Art Through Our Year

Art is always so much fun for me. Since the time when our son was a toddler, we made time to just be creative and make things out of the bitsies lying around the house. As our children have gotten older, the projects have changed and grown a bit but I still try to be as thrifty as possible without diminishing the quality of the product we create.

“If you’re not making a mess, you’re not doing it right.”Melody Kittles’ art motto

My Art Plan

My art plan for the year always undergoes change as the year progresses and as our budget dictates. I used to be able to buy everything we’d need in advance. Alas! I can’t do that anymore and we just have to live one day at a time, even in making our school purchases. Here’s a list of what my art plan looks like with the nixed projects crossed out and the revisions in italics.

  • September – mosaics (2 weeks)/ stone carved pendants (2 weeks) clay pendants created to look like carved stone
  • October – metal jewelry (2 weeks)/ natural dyes (2 weeks4 weeks)
  • November – embroidered samplers (2 weeks)(braided rug as a fall-back project)/beeswax candles (2 weeks)(wood-burning as a fall-back project)
  • December – art in Literature (poetry, play-writing, etc.)
  • January – Fine art with concentration on still life in pastels/charcoal, portrait art with video tutorials to guide, and watercolor vignettes
  • February – cardmaking (2 weeks)/culinary art with focus on candy making (2 weeks)
  • March – nature art such as floral designs and whittling
  • April – fashion design based on musical compositions
  • May – music composition

Tips for Purchasing Art Supplies

You’re probably wondering how one collects all the necessary supplies for all these projects. Here are a few tips I’ve learned about over time.

  1. Coupons! – Clip coupons, print coupons, use coupon apps like those from Hobby Lobby, Michael’s, and Joann’s. Even Wal-mart has a nifty app for your phone or tablet!
  2. Ask! – In the King James Version of the Bible, James 4:2 says, “Ye have not because ye ask not.In the Complete Jewish Bible it says, “The reason you don’t have is that you don’t pray!” Either way, ask around. You’d be surprised what people are willing to get rid of because they don’t want to throw it away.
  3. Bargain shops – I’m often surprised at the different things I find in dollar shops, bargain shops, and thrift stores. They offer a wealth of supplies ripe for the picking more often than not.
  4. Giveaways – Find some appropriate blogs to follow and join in the giveaways. It’s never a guarantee, but it’s usually fun. You may even find they give away short e-books on how to do different things just for signing up to receive their newsletter.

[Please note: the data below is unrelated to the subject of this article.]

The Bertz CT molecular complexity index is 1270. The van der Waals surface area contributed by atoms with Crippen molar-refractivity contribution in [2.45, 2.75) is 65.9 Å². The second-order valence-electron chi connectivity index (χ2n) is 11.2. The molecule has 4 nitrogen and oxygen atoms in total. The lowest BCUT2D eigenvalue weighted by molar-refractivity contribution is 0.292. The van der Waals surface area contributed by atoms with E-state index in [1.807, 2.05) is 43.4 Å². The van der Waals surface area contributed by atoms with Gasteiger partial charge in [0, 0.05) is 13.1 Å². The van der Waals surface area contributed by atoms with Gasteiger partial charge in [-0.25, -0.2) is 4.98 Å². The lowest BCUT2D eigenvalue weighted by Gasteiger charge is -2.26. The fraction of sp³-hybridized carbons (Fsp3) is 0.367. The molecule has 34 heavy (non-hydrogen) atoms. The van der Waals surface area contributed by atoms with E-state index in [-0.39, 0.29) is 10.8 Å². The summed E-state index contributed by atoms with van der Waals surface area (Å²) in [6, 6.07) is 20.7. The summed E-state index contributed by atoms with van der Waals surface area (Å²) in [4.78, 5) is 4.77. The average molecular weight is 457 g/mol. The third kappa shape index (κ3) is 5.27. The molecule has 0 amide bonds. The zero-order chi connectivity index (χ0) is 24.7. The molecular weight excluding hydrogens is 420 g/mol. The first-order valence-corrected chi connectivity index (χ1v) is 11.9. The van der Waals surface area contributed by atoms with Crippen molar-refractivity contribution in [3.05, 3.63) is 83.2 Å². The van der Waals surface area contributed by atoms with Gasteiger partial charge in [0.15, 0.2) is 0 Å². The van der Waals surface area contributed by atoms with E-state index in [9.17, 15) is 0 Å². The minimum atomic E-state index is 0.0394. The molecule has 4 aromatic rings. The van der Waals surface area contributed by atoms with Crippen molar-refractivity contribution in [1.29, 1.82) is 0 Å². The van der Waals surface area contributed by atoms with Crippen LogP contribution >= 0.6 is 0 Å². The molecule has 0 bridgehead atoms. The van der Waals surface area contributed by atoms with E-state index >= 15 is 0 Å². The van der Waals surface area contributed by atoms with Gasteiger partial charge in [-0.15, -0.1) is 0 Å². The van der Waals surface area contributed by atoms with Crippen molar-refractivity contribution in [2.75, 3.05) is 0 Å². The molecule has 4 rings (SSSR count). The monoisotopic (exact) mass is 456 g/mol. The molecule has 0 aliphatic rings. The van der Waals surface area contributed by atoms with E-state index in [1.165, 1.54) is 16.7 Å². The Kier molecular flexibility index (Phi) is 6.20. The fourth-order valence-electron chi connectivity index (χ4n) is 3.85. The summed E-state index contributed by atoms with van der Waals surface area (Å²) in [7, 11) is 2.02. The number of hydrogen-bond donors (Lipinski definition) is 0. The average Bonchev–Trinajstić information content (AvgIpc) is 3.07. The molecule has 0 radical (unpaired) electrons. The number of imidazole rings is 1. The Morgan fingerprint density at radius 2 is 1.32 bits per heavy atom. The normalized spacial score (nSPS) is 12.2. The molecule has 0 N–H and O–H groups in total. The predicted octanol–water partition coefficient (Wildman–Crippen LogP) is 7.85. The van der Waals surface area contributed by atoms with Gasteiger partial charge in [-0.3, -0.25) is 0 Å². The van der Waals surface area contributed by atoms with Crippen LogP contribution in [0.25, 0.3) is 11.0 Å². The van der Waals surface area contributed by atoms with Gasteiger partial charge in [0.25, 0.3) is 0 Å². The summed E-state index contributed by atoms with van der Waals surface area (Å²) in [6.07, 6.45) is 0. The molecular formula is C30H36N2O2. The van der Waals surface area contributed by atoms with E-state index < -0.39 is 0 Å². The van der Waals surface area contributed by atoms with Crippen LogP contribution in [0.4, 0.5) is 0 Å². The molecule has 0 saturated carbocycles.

5. Don’t buy! – Can’t afford curriculum? Don’t worry. Try one or more of these options! Blogs by artists, Blogs by artisans, YouTube tutorials, and there are tons more if you just dig a little!

Melody Recommends

Here are some of my favorite places to visit for art knowledge. Why not check them out!

  • Atop Serenity Hill – Consie is an artist and body painter who is full of positivity and has a beautiful technique. Her mixed media work is my favorite!
  • Hodgepodge blog – Tricia Hodges shares so many helpful tips and tutorials. Their family works with pastels and she often shares free tutorials. Tricia also offers a curriculum which you can purchase at a reasonable price.
  • DeviantArt – While DeviantArt is not necessarily a place you want your younger children going without supervision, it /is/ an excellent place to ask questions and have them answered. There are also many tutorials posted on the site from how to draw cartoon and manga characters to how to create GIFs. There is also an option to turn on the safe-surfing button so you can avoid most of the things you wouldn’t want your children viewing. It’s not foolproof, though.
  • The Toymaker – Marilyn Scott-Waters does beautiful work with watercolors. She also has tons of paper toys you can download and print free! If you like what you see there, be sure to check out the books she has for sale.
  • Brenda Swenson – This wonderful lady is a new discovery for me. I found her blog while doing research on vignettes. She works in watercolor and offers lots of good, solid advice.

These are only a few of the places I visit for knowledge, inspiration and encouragement in teaching art and art appreciation. Do you have some tips or helpful websites you’d like to share here? Please comment below! Thanks for reading!

Exodus 35:35 Complete Jewish Bible (CJB)

35 He has filled them with the skill needed for every kind of work, whether done by an artisan, a designer, an embroiderer using blue, purple and scarlet yarn, and fine linen, or a weaver — they have the skill for every kind of work and design.




TheRo creating her mosaic tiles ~ photo by Melody Kittles ~ We used Crayola air dry clay and carved a pattern into some of our tiles before cutting them. We found a craft knife worked the best to make clean lines in the clay. The clean-up was easy, too! We look forward to one day working with slip!


TheRo and theShi painting their mosaic tiles using enamel paint ~ photo by Melody Kittles ~ We chose enamel paint for its durability and sheen. Once our paint was dry, we sealed the tiles with a clear glaze spray paint which we hope will add to their durability.


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